# Dynamic Programming: Edit Distance

## Presentation on theme: "Dynamic Programming: Edit Distance"— Presentation transcript:

Dynamic Programming: Edit Distance

DNA Sequence Comparison: First Success Story
Finding sequence similarities with genes of known function is a common approach to infer a newly sequenced gene’s function In 1984 Russell Doolittle and colleagues found similarities between cancer-causing gene and normal growth factor (PDGF) gene

Bring in the Bioinformaticians
Gene similarities between two genes with known and unknown function alert biologists to some possibilities Computing a similarity score between two genes tells how likely it is that they have similar functions Dynamic programming is a technique for revealing similarities between genes The Change Problem is a good problem to introduce the idea of dynamic programming

The Change Problem Goal: Convert some amount of money M into given denominations, using the fewest possible number of coins Input: An amount of money M, and an array of d denominations c = (c1, c2, …, cd), in a decreasing order of value (c1 > c2 > … > cd) Output: A list of d integers i1, i2, …, id such that c1i1 + c2i2 + … + cdid = M and i1 + i2 + … + id is minimal

Change Problem: Example
Given the denominations 1, 3, and 5, what is the minimum number of coins needed to make change for a given value? 1 2 3 4 5 6 7 8 9 10 Value Min # of coins Only one coin is needed to make change for the values 1, 3, and 5

Change Problem: Example (cont’d)
Given the denominations 1, 3, and 5, what is the minimum number of coins needed to make change for a given value? Value 1 2 3 4 5 6 7 8 9 10 Min # of coins 1 2 1 2 1 2 2 2 However, two coins are needed to make change for the values 2, 4, 6, 8, and 10.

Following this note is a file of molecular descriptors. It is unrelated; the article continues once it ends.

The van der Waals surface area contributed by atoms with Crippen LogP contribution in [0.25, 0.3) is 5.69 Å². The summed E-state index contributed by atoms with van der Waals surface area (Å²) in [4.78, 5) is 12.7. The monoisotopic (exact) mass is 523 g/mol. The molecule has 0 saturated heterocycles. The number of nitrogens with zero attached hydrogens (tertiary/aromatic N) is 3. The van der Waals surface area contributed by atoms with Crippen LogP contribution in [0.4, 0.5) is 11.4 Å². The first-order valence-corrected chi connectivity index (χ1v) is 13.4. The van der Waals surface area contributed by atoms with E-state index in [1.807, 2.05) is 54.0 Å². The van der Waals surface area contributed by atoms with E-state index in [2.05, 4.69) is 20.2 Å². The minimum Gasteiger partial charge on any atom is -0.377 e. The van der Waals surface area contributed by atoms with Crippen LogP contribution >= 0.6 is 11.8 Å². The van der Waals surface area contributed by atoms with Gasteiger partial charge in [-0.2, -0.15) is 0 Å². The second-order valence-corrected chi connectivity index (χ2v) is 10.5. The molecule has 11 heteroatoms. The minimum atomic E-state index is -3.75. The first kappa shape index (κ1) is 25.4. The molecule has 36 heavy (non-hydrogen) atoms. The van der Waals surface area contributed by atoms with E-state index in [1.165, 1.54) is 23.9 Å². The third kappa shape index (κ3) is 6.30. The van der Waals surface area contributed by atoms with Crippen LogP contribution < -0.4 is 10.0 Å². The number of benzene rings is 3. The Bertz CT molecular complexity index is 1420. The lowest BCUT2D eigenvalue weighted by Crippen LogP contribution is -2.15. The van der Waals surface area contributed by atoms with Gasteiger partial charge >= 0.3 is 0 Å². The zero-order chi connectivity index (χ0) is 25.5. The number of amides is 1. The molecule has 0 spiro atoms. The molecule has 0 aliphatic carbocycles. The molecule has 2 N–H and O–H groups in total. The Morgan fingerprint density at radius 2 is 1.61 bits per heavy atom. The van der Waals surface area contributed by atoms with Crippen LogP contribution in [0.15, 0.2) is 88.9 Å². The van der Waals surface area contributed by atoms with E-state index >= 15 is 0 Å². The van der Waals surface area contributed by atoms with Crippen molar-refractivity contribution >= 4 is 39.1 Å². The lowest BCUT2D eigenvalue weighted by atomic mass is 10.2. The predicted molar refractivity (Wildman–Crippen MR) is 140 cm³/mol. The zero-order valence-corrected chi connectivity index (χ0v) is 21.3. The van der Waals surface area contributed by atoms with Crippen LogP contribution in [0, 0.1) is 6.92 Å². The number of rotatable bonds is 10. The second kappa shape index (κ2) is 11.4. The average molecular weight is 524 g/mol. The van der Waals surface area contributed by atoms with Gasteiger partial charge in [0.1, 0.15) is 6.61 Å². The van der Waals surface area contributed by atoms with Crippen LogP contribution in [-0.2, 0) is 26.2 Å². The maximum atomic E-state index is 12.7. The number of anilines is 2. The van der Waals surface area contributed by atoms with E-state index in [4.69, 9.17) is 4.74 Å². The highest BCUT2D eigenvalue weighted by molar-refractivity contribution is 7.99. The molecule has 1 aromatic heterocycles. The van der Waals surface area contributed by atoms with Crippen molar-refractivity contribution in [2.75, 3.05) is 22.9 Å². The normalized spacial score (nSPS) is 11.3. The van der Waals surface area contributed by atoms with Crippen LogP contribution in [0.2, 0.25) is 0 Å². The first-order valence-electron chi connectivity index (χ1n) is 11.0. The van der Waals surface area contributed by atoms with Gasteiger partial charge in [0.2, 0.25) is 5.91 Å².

Change Problem: Example (cont’d)
Given the denominations 1, 3, and 5, what is the minimum number of coins needed to make change for a given value? Value 1 2 3 4 5 6 7 8 9 10 Min # of coins 1 2 1 2 1 2 3 2 3 2 Lastly, three coins are needed to make change for the values 7 and 9

Change Problem: Recurrence
This example is expressed by the following recurrence relation: minNumCoins(M) = minNumCoins(M-1) + 1 minNumCoins(M-3) + 1 minNumCoins(M-5) + 1 min of

Change Problem: Recurrence (cont’d)
Given the denominations c: c1, c2, …, cd, the recurrence relation is: minNumCoins(M) = minNumCoins(M-c1) + 1 minNumCoins(M-c2) + 1 minNumCoins(M-cd) + 1 min of

Change Problem: A Recursive Algorithm
RecursiveChange( M, c, d ) if M = 0 return 0 bestNumCoins  infinity for i  1 to d if M ≥ ci numCoins  RecursiveChange( M – ci , c, d ) if numCoins + 1 < bestNumCoins bestNumCoins  numCoins + 1 return bestNumCoins

RecursiveChange Is Not Efficient
It recalculates the optimal coin combination for a given amount of money repeatedly i.e., M = 77, c = (1,3,7): Optimal coin combo for 70 cents is computed 9 times!

The RecursiveChange Tree
77 76 74 70 75 73 69 73 71 67 69 67 63 74 72 68 68 66 62 70 68 64 68 66 62 62 60 56 72 70 66 72 70 66 66 64 60 66 64 60 . . . . . . 70 70 70 70 70

We Can Do Better We’re re-computing values in our algorithm more than once Save results of each computation for 0 to M This way, we can do a reference call to find an already computed value, instead of re-computing each time Running time M*d, where M is the value of money and d is the number of denominations